The Rise of Sambas


Isabelle Steiglehner, Staff Writer

This year, a new white shoe has gained massive popularity, Adidas’ Sambas. But what is it about the Sambas that draws everyone in? 

These in-demand shoes have actually been around for quite a while. When Adidas originally manufactured them in 1949, they were black shoes with three white stripes. Although this was the original color combination, white Sambas with black stripes are hugely popular today. Sambas’ revolutionary gum rubber outsole allowed soccer players to train on icy terrain. In the 1990s, skateboarders discovered that the Sambas’ sole provided amazing traction for landing tricks. It is estimated by AdWeek, that at least 35 million pairs of Sambas have been sold, and that figure will only grow as demand continues to spike.

History teacher Peter Kalajian spoke about his experience with the shoes.“When I played soccer in middle school, the Sambas were my shoe of choice. Because it felt so good to play soccer in them, I even began to wear them off the field.” 

The shoe quickly began to sell out when style icon Bella Hadid left her New York City apartment sporting Sambas last winter. Now, anyone and everyone looking for the next “it” shoe is buying Sambas. Over time Sambas have been relatively affordable, now retailing for $75. The modest price has only added to the craze surrounding the shoe. The original white Sambas are currently sold out in every size from Men’s 4.5 to Men’s 13.5 on the Adidas website. The shoes have become so hard for people to get their hands on that StockX, an online marketplace, began hiking up the soccer shoe’s price into the $200s.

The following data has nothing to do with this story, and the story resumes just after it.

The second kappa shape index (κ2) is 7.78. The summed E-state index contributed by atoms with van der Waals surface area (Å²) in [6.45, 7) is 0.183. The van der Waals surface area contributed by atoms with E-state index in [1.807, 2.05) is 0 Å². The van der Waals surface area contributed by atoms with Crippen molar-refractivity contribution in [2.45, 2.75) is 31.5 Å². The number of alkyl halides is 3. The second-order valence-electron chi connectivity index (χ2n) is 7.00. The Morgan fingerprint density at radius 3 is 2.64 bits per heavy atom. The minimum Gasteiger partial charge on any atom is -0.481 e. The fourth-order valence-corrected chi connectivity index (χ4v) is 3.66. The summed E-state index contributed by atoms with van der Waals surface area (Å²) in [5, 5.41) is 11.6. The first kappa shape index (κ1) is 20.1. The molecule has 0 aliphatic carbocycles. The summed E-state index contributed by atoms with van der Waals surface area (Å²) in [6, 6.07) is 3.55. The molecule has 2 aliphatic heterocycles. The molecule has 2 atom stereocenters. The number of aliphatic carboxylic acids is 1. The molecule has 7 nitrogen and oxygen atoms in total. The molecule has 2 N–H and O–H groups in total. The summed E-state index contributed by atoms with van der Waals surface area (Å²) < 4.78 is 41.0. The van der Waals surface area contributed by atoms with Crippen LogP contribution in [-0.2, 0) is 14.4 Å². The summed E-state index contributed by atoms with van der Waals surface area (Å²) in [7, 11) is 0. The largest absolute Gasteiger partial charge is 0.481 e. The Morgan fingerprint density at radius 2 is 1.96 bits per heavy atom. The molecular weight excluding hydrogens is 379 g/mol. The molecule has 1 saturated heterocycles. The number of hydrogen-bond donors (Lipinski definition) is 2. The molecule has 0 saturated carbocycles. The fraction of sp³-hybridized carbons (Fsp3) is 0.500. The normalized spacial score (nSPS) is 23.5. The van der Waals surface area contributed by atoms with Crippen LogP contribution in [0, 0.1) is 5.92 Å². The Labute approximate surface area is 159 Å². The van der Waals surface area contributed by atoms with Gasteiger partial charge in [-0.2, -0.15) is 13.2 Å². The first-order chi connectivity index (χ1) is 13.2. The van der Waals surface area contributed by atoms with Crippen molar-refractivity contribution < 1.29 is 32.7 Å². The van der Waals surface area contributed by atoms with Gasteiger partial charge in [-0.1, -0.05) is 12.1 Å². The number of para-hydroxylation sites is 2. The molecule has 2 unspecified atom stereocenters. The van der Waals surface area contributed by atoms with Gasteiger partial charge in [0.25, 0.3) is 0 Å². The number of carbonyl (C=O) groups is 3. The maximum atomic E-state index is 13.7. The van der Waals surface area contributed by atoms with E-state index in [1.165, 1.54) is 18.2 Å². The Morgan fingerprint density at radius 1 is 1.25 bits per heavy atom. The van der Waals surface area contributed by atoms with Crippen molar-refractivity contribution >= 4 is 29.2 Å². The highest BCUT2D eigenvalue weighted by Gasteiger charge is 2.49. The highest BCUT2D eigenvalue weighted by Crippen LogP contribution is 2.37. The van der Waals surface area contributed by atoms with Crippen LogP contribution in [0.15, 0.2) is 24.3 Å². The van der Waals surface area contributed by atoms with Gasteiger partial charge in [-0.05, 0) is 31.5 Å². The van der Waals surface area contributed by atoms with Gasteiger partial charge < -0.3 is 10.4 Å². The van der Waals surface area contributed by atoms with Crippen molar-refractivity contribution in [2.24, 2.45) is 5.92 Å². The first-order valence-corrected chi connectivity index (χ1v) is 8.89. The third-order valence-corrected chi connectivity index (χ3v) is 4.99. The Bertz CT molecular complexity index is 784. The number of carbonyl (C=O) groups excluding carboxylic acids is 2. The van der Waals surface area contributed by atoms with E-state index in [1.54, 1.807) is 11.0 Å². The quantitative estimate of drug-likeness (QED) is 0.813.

Audrey Madoff ‘25 explained why she bought into the trend, “Everyone had them, and that made me want to get a pair too. Once I got them, I realized why everyone loved them. They are so comfortable and go with every outfit.”  

“Sambas have the sporty, 2000s look that is currently desired,” said Matthew Renwick ‘25. “When I had Sambas in third grade, I got made fun of, and now everyone I see has a pair, even celebrities.” 

The Sambas tapped into a popularity that is not a new phenomenon. White sneakers have become increasingly popular over the past decades, ever since the tennis shoe became a shoe to wear off the court. Adidas’s Stan Smith white tennis shoe developed in 1965 swept the nation and has sold over 30 million pairs since then.  A couple of years ago, Stan Smiths could be spotted on everyone from 5-year-olds, to middle school girls, to your grandparents. Adidas’s white Superstars gained enormous demand, when, in 2015, they sold 15 million pairs; rival brand, Nike, sells about 10 million pairs of Air Force Ones each year. 

At the end of the day, the craze for the current sought-after white shoe, the Sambas, can be explained by the vast consumer base. Unlike most clothes in the current market, white shoes are marketed to everyone regardless of gender, age, or size.  Part of the appeal of these shoes is their simplicity and their subtle brand identifiers—the Nike swoosh, three black stripes, or a splash of color on the heel. As fashion trends evolve and the popularity of shoe brands fluctuates, one thing is certain: the demand for white sneakers is here to stay.